The present invention provides a liquid crystal display (LCD) having a reflective region and a transmissive region. The LCD includes the first substrate having an upper surface and a lower surface and the second substrate having an upper surface and a lower surface and facing the first substrate. A cell is formed between the upper surface of the first substrate and the lower surface of the second substrate. The cell has a plurality of cell-gaps. A vertically aligned liquid crystal layer is disposed in the cell. The reflective region of the LCD has a cell-gap ranged from about 1.8 μm to about 2.2 μm, and the transmissive region of the LCD has a cell-gap ranged from about 3.6 μm to about 4.0 μm. The first optical film assembly including the first polarizer is disposed on the lower surface of the first substrate. The second optical film assembly including the second polarizer is disposed on the upper surface of the second substrate. An absorption axis of the first polarizer is substantially perpendicular to that of the second polarizer.

Additional features and advantages of the invention will be set forth in the description which follows, and in part will be apparent from the description, or may be learned by practice of the invention. The features and other advantages of the invention will be realized and attained by the structure particularly pointed out in the written description and claims hereof as well as the appended drawings.

BRIEF DESCRIPTION OF THE DRAWINGS

The accompanying drawings are included to provide further understanding of the invention and are incorporated in and constitute a part of this specification.

FIG. 1 is an exploded perspective view showing an LCD apparatus according to an embodiment of the invention.

FIG. 2 is a cross-sectional view showing an LCD of FIG. 1.

FIG. 3 is an exploded perspective view showing an upper optical film assembly of the LCD of FIG. 2.

FIG. 4 is an exploded perspective view showing a lower optical film assembly of the LCD of FIG. 2.

FIG. 5 is an exploded perspective view showing an LCD apparatus according to another embodiment of the invention.

FIG. 6 is a cross-sectional view showing an LCD apparatus according to the LCD of FIG. 5.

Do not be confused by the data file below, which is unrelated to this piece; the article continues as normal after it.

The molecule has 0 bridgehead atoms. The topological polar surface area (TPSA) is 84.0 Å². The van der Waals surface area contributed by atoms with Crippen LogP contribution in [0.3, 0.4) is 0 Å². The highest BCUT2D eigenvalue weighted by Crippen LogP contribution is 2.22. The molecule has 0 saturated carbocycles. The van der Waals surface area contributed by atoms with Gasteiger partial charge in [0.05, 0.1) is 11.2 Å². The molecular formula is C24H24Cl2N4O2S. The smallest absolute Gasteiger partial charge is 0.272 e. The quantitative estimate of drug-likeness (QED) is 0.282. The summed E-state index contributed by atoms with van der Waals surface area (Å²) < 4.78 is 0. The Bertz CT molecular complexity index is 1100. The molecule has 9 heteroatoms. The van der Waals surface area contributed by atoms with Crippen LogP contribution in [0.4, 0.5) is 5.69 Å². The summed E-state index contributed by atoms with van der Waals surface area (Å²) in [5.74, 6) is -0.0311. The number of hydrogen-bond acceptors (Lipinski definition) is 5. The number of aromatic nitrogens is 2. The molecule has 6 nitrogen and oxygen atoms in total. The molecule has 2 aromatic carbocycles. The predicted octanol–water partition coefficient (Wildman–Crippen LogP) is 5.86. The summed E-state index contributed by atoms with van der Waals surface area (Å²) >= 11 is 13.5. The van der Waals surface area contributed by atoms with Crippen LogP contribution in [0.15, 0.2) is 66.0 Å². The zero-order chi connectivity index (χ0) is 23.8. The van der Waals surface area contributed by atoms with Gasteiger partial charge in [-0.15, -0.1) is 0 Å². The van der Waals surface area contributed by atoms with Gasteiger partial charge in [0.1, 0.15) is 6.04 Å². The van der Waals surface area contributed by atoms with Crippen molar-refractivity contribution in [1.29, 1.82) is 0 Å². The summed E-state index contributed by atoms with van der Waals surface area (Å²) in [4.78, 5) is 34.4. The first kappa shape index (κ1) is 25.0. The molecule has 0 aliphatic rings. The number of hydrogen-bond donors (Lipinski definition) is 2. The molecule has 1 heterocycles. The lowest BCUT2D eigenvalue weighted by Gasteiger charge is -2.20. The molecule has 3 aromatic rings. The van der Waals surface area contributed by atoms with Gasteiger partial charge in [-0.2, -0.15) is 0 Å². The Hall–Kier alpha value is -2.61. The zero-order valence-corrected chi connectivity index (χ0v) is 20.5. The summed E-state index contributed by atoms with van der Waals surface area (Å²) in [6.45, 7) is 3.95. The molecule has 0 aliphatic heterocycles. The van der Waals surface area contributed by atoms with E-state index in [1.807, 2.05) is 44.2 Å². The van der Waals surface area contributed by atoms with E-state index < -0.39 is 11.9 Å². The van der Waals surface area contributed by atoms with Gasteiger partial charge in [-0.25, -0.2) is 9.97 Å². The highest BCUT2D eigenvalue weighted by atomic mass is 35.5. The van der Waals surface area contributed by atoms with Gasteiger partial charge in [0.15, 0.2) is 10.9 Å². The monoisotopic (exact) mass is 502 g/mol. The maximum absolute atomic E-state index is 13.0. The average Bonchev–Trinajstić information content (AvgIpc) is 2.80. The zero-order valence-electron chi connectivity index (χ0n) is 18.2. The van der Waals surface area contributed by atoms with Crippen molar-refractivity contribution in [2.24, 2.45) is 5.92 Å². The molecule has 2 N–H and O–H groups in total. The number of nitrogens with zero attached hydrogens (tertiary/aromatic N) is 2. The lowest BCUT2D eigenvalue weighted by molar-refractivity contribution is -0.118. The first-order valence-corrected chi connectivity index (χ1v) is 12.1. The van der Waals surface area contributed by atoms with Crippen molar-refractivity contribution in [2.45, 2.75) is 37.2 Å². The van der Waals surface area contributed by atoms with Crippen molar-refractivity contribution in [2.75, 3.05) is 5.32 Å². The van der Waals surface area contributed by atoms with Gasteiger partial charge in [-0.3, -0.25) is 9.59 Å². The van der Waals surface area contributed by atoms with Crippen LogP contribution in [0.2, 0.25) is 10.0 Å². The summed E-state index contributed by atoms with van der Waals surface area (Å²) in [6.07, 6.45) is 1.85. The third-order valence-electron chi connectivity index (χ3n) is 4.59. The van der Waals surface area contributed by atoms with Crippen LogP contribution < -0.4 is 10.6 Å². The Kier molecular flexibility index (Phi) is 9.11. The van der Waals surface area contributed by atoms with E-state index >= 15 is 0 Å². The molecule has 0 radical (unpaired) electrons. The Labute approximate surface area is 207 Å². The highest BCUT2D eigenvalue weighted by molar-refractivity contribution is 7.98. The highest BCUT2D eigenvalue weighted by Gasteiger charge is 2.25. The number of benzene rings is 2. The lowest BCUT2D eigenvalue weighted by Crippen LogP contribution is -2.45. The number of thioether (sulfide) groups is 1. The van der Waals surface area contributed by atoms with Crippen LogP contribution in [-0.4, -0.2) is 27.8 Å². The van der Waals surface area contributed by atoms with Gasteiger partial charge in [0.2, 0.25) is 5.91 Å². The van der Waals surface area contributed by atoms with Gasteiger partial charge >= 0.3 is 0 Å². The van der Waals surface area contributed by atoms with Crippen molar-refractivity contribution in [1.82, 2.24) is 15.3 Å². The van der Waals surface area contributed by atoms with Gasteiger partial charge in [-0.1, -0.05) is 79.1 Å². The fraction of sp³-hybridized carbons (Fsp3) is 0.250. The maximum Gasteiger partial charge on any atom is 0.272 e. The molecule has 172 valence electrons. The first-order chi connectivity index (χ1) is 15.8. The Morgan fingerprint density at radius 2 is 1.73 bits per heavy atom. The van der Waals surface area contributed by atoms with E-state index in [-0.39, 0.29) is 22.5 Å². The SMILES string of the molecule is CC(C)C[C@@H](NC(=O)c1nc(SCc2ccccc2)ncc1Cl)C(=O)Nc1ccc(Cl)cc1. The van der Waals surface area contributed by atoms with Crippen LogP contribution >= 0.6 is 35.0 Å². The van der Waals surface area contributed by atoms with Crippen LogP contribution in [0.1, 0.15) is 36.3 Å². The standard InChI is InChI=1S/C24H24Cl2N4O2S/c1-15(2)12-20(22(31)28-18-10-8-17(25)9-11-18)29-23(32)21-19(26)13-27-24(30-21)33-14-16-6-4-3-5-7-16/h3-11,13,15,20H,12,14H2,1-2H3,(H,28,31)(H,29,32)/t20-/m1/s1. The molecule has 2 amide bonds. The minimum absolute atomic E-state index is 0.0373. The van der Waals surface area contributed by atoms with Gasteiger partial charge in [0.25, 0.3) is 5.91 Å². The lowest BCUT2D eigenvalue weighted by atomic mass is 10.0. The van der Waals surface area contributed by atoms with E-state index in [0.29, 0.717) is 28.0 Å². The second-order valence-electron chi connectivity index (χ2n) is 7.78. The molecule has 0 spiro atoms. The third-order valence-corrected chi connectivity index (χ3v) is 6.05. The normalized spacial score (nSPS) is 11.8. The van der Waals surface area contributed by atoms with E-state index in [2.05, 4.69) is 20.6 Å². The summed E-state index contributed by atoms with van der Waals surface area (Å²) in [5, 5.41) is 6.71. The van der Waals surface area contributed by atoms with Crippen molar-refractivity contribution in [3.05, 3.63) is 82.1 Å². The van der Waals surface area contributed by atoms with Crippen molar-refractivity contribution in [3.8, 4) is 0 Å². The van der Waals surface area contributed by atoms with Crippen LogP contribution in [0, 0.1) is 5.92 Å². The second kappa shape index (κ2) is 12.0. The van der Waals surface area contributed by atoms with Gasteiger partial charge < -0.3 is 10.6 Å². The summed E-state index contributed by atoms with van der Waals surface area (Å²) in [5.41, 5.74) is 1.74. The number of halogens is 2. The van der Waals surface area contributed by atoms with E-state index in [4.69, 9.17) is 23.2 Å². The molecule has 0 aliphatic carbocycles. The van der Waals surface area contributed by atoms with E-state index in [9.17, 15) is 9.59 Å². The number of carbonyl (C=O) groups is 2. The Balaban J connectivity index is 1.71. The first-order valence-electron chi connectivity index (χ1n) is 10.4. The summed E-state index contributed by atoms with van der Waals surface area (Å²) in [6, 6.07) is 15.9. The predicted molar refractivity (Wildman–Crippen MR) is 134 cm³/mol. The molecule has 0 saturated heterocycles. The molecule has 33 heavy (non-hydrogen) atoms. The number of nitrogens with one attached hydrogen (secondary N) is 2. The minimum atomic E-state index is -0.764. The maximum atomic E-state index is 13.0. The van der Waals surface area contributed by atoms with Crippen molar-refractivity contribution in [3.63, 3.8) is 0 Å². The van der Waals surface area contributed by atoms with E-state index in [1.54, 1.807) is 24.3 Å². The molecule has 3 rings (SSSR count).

FIG. 7 is a graph showing reflectivity vs. voltage for various cell-gaps in the reflective region of the LCD of the embodiments of the invention.

FIG. 8 is a graph showing contrast ratio vs. cell gap in the reflective region of the LCD of the embodiments of the invention.

FIG. 9 is a graph showing transmittance vs. voltage for various cell-gaps in the transmissive region of the LCD of the embodiments of the invention.

FIG. 10 is a graph showing contrast ratio vs. cell gap in the transmissive region of the LCD of the embodiments of the invention.

FIG. 11 is a graph color coordinates corresponding to white.

FIG. 12 is a graph showing a contrast ratio in response to a viewing angle according to a numerical analysis.

FIG. 13 is a graph showing a contrast ratio in response to a viewing angle according to the embodiments of the invention.

DETAILED DESCRIPTION OF THE EXEMPLARY EMBODIMENTS

FIG. 1 is an exploded perspective view showing a reflective-transmissive LCD with a vertically aligned liquid crystal layer according to an embodiment of the invention. FIG. 2 is a cross-sectional view showing the reflective-transmissive LCD of FIG. 1. The LCD includes an LCD panel 200, an upper optical film assembly 230 and a lower optical film assembly 240. The LCD panel 200 includes a first substrate 170, a second substrate 180 and a liquid crystal layer 108. The first substrate 170 includes an upper plate 100, a black matrix 102, a color filter 104, a common electrode 106 and a spacer 110. The second substrate 180 includes a lower plate 120, a thin film transistor (TFT) 119, a gate insulating layer 126, a passivation layer 116, an organic layer 114, a transparent electrode 112 and a reflective electrode 113. The spacer 110 is formed between the first substrate 170 and the second substrate 180 to maintain a certain gap therebetween. The LCD panel 200 is divided into a transmissive region 150 and a reflective region 160. In the transmissive region 150, the light from a backlight assembly (not shown) passes through the LCD panel 200. In the reflective region 160, an external light provided to the LCD panel 200 is reflected.